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Dealing with Drug Abuse

A Report to the Ford Foundation


by McGeorge Bundy


This report grew out of an effort by the Ford Foundation to understand the massive and complex problem of drug abuse in the United States and to determine the most effective ways in which the Foundation might contribute to efforts to deal with the problem.

Like many institutions working in such fields as education and poverty, we encountered the growing blight of drug abuse increasingly in the 1960's. The Foundation made a number of grants to projects that dealt with drug abuse as an aspect of a larger problem, as in work with high school students, faculty, and parents to understand and overcome the alienation of youth. As drug abuse increased, however, the Foundation considered whether it might undertake a larger program. The study that led to this report, undertaken in mid-1970, was the first step in that consideration.

The second important step was to join with three other foundations that have shared our concern with drug abuse-the Carnegie Corporation, the Commonwealth Fund, and the Henry J. Kaiser Family Foundation-in financing one of the principal recommendations of the report, namely, the establishment of an independent national Drug Abuse Council. The four foundations have now committed substantial funds for the first several years of the Council's work.

The functions of the Drug Abuse Council will include:

Details of the Council's composition and plans are expected to be announced shortly after this manuscript goes to press.

The report leading to the establishment of the Council-the work of an outstanding independent task force of lawyers, scientists, and other investigators-identified four major problem areas in the drug-abuse field: heroin addiction in urban ghettoes; drug experimentation by the young; overuse of legal stimulants and tranquilizers; and the use of drugs to control deviant behavior, especially among children.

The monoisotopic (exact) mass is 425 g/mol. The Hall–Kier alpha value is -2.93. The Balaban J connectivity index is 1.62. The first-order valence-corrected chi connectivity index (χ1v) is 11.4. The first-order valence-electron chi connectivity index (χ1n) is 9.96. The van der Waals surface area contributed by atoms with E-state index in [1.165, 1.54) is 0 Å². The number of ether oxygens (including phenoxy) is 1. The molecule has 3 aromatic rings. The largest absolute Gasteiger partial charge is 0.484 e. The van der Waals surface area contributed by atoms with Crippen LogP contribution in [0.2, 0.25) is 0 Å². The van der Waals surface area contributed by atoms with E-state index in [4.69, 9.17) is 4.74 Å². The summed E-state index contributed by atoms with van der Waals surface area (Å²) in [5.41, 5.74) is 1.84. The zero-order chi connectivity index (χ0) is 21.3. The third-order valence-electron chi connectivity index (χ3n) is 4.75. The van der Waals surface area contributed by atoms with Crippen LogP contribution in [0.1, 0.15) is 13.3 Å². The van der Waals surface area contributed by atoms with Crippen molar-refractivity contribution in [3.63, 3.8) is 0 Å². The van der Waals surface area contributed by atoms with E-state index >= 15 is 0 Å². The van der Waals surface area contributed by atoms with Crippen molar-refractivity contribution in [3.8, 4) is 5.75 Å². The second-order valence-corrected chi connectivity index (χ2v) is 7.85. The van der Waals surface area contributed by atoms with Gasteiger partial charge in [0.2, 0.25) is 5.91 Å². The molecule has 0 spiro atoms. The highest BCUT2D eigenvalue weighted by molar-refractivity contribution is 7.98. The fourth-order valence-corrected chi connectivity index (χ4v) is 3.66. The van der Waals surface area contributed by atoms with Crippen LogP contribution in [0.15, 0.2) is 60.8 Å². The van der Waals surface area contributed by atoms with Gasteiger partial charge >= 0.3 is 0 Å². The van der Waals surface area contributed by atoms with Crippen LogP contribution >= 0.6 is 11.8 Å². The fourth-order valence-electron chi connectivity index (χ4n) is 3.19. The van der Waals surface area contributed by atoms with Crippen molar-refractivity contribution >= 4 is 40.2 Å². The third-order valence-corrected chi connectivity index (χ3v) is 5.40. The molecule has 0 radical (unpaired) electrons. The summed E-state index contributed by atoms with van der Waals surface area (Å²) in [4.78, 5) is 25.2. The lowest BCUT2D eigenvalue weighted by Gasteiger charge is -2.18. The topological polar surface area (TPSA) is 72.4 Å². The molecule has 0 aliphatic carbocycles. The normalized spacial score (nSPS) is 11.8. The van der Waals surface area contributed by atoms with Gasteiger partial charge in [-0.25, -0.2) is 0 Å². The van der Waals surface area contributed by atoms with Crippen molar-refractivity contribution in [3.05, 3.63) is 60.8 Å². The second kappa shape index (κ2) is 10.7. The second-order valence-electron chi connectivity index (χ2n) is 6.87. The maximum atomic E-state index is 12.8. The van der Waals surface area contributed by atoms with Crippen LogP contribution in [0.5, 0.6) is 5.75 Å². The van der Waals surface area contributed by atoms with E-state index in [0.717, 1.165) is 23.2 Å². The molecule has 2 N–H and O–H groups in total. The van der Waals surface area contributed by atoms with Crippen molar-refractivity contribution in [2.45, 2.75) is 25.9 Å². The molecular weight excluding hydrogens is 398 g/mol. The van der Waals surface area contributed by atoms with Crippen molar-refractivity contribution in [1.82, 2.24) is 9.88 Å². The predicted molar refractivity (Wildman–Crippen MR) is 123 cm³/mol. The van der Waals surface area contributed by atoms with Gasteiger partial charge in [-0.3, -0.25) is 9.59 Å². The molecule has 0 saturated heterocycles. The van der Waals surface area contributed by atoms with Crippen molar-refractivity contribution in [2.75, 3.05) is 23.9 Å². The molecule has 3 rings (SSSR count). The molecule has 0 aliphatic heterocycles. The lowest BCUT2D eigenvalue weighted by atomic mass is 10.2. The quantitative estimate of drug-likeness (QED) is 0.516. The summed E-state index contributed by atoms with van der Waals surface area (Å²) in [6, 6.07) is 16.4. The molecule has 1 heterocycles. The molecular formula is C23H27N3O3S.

The task-force report was intended principally for the Ford Foundation's guidance. Yet, the scope and quality of the work were such that the Foundation shared the first draft, in December, 1970, with legal, scientific, and governmental authorities active in efforts to control and prevent drug abuse. The reaction to the report was strongly affirmative. The report was praised for its thorough, clear, and sober analysis, and a number of authorities urged the Foundation to make it available to a wider audience. Accordingly, the Foundation asked the staff of the developing Drug Abuse Council. to bring up to date those sections dealing with aspects of the problem in which there had been substantial change since the first draft was prepared. We believe that this revised, expanded, and updated report is both a forerunner and the first product of the Drug Abuse Council. As such, we believe it is a promising harbinger of other contributions the Council may make, both in understanding this spreading danger to American society and in helping to curb it.

We hope that the report will be useful to the public at large as well as to specialists, for the drug-abuse problem is so broad and complex that effective efforts to overcome it will demand the understanding and support of as many Americans as possible.


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